By From staff and wire reports
Retail purchases will cost a bit more come Sunday when shoppers across Ohio will see a one-quarter percent sales tax increase.
The state rate will rise from 5.5 percent to 5.75 percent, or 25 cents for every $100 spent — applying to vehicles, electronics, clothing and other goods.
In Summit and Medina counties, the sales tax will go from 6.5 percent to 6.75 percent.
The rate will increase to 7 percent in Portage and will be 6.5 percent in Stark and Wayne counties.
Cuyahoga County will jump to 8 percent sales tax.
Depending on your purchase, the 0.25 percent increase could make a bigger dent in your wallet. A $10 purchase will see a 3 cent increase while a $500 washing machine would see a $1.25 increase and a $30,000 car would see a $75 increase.
Ohio lawmakers approved the increase as part of the state’s $62 billion, two-year state operating budget. The increase is part of a larger package of tax adjustments that will reduce overall business and individual taxes by an estimated $2.7 billion over the next three years. That includes a 10 percent cut to the personal income tax that will be phased in starting Sunday.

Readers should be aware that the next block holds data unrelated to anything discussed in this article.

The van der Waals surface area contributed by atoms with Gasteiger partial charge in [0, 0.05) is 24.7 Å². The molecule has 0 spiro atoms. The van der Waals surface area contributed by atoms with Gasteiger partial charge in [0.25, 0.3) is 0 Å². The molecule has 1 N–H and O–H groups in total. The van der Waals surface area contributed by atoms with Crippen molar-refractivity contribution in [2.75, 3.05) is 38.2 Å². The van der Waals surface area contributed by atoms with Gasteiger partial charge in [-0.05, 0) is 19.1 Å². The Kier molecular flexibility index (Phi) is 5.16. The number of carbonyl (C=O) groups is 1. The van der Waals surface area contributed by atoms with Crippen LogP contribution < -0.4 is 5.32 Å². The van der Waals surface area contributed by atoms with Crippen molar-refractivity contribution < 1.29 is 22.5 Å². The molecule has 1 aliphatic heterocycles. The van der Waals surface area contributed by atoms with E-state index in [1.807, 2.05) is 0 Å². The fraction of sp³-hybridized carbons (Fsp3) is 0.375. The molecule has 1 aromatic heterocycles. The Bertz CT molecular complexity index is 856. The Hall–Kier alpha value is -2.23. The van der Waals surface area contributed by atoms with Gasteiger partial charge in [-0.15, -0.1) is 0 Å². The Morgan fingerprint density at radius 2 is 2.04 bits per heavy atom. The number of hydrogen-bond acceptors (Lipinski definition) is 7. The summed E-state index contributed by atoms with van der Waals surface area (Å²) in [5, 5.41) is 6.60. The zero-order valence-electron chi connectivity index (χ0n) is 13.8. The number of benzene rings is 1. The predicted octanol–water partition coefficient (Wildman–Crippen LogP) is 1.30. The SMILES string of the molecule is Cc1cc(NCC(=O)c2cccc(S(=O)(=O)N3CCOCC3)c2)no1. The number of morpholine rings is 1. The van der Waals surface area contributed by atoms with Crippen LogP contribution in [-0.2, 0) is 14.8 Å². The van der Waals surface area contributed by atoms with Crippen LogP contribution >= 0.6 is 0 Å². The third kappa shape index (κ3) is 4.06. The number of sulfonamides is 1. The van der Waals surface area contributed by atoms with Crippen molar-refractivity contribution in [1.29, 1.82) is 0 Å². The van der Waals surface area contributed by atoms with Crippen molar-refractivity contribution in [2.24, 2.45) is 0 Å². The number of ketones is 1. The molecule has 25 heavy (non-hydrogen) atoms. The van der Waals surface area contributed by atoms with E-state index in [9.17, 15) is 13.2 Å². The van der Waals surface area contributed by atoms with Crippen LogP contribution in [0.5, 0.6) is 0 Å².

The research group Policy Matters Ohio, based in Cleveland, has estimated that the income-tax cuts would result in the top 1 percent of Ohio wage earners on average receiving $6,000 a year while the bottom fifth of wage earners would have to pay $12 a year.
During the state budget debate this year, the group proposed that Ohio offer a sales tax credit for lower income families as a targeted way to help offset some of the impact of tax changes on poorer Ohioans. Five states offer such credits.
Ohio Association of Second Harvest Foodbanks executive director, Lisa Hamler-Fugitt, one of the state’s leading advocates for the poor, countered such arguments at an event this week with praise for Republican Ohio Gov. John Kasich’s efforts toward helping the needy.
Besides his advocacy for Medicaid expansion, Hamler-Fugitt said the governor’s tax reform package helped lead to the creation of an earned-income tax credit that helps the low-income families targeted for help by her organization.
“Although the sales tax is increasing, the benefit of the EITC for those we serve is without question a net positive,” she said.
The Ohio Department of Taxation estimates that 35 percent of an average Ohio family’s spending is subject to the sales tax. Groceries, housing, medicines, education and many other purchases are exempt from sales taxes. Even with the latest change — Ohio’s first increase since 2003 — the state’s rate is still lower than about half the U.S. states.
Ohio first enacted a sales tax in 1935. The rate then was 3 percent. The rate rose to 4 percent in 1967 and to 5 percent in 1981, according to information from the state.
In 2003, state lawmakers temporarily tacked a penny onto the tax — raising the rate to 6 percent for the next two years. In 2005, it was dropped to 5.5 percent.